Spend at least one day in Florence soaking up the art at the Uffizi, which boasts the world’s greatest collection of Renaissance art, with everything from Botticelli to da Vinci to Raphael hanging on its walls. If you’re looking for a greater understanding and appreciation of the artwork, book a tour, or if you want to go independently, ensure you book entry tickets in advance to skip the lines. After you’ve spent some time in the Uffizi, pay homage to the perfect man, Michelangelo’s David, housed in the Galleria del Accademia.
On your second day in Florence, check out the gorgeous Tuscan countryside. Florence is a great base to embark on a food and wine tour to explore the great produce available from the farms and vineyards dotting the area. If the weather doesn’t lend itself to the outdoors, or you prefer to stay in, sign yourself up for a market tour and cooking class instead.
On your last day in Florence, visit Santa Croce church, resting place of many of the artists you discovered yesterday, and explore the jewelry shops lining the medieval Ponte Vecchio and the quaint streets of the artisan’s quarter, known as the Oltrarno. From here, make your way to the grand Pitti Palace, a Medici residence filled with artwork. If you’ve had your fill of art and the day is nice, get lost amongst the mazes of the Boboli Gardens, the palace’s grounds.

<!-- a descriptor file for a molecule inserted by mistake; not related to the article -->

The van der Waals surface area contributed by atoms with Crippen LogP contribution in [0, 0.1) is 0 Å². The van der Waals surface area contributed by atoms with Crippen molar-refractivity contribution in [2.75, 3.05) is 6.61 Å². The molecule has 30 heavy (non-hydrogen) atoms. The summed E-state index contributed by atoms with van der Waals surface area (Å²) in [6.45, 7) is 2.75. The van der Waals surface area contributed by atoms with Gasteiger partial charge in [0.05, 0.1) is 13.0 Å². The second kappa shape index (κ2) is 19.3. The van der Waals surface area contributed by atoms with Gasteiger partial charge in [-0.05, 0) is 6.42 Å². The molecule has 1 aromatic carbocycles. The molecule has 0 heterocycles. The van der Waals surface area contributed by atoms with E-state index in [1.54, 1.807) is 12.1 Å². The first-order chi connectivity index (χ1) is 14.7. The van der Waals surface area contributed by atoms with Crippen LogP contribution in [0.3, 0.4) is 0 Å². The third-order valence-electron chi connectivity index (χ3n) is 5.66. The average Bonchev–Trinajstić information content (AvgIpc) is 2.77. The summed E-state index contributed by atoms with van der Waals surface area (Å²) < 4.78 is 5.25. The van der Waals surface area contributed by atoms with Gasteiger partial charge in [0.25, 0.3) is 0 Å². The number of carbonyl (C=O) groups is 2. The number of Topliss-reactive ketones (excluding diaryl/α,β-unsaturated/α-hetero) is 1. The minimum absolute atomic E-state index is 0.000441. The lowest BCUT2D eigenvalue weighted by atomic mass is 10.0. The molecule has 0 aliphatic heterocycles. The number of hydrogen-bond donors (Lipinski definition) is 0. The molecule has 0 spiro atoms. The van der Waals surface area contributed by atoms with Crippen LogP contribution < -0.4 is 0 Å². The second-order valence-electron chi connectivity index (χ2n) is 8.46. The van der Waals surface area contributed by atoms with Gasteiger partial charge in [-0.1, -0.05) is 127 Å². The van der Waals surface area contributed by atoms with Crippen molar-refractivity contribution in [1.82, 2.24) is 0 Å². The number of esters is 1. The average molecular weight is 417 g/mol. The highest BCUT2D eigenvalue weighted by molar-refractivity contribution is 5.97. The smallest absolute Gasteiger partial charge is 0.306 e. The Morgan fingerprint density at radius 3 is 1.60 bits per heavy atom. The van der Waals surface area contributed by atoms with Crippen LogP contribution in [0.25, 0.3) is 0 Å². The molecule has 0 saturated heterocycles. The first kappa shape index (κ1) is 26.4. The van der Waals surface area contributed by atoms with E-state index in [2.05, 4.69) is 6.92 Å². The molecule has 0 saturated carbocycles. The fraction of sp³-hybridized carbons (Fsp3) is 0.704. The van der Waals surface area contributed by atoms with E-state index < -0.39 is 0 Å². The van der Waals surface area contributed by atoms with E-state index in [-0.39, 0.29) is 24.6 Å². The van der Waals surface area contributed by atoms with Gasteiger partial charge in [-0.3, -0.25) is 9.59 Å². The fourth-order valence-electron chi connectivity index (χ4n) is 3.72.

Part of a modern European chain, the Room Mate Isabella Hotel in Florence is great value for money, with an unbeatable location. Looking for something a little more upscale? Try the Hotel Grand Minerva, with free breakfast and a rooftop pool.
Eat & Drink
Florence is known for its bistecca alla florentina – T-bone steak. Order with caution and make sure you have enough people to share it with. The food in Florence, like much of Italy, is amazing, so don’t hesitate to explore and experiment. That being said, some of the more reliable places include Trattoria Giovanni, located in the Oltrarno area at Via Sant’Agostino, which offers prix fixe 3 course lunch menus. Another good spot in Oltrarno is Il Carduccio, near the Palazzo Pittim which offers healthy salads and cold pressed juices, if you’re in need of a break from the carb-rich pastas and pizzas.
For something with a little more of a local flair, head to Mercato Centrale, Florence’s market in the San Lorenzo area, and sample a little bit of everything on offer. For a more filling lunch (get here before noon or the line starts getting insane!) find your way to Trattoria Mario, where the menu changes regularly. Try the daily specials.
Lastly, Il Latini, a Florentine institute. There are two seatings, one at 7:30pm and a later one at 9:30pm. Make sure you book ahead! There is a set menu which changes regularly, but you can be sure that you’ll leave full. This is the fully fledged Italian meal, done right, with primi, zuppa, secondi, and dolci – the works! Wash down with copious amounts of Chianti.
Day 7-9 | Cinque Terre: The Five Villages
After the history, art and food of Rome and Florence, it’s time to decompress. From Florence, catch a train to Pisa, stopping by for a quick snap of the Leaning Tower, then onwards to La Spezia, where you’ll have to get off the train to purchase a 3-day pass to the Cinque Terre, the Five Villages. The best way to get to and around Cinque Terre is by rail, as cars are not permitted in the villages.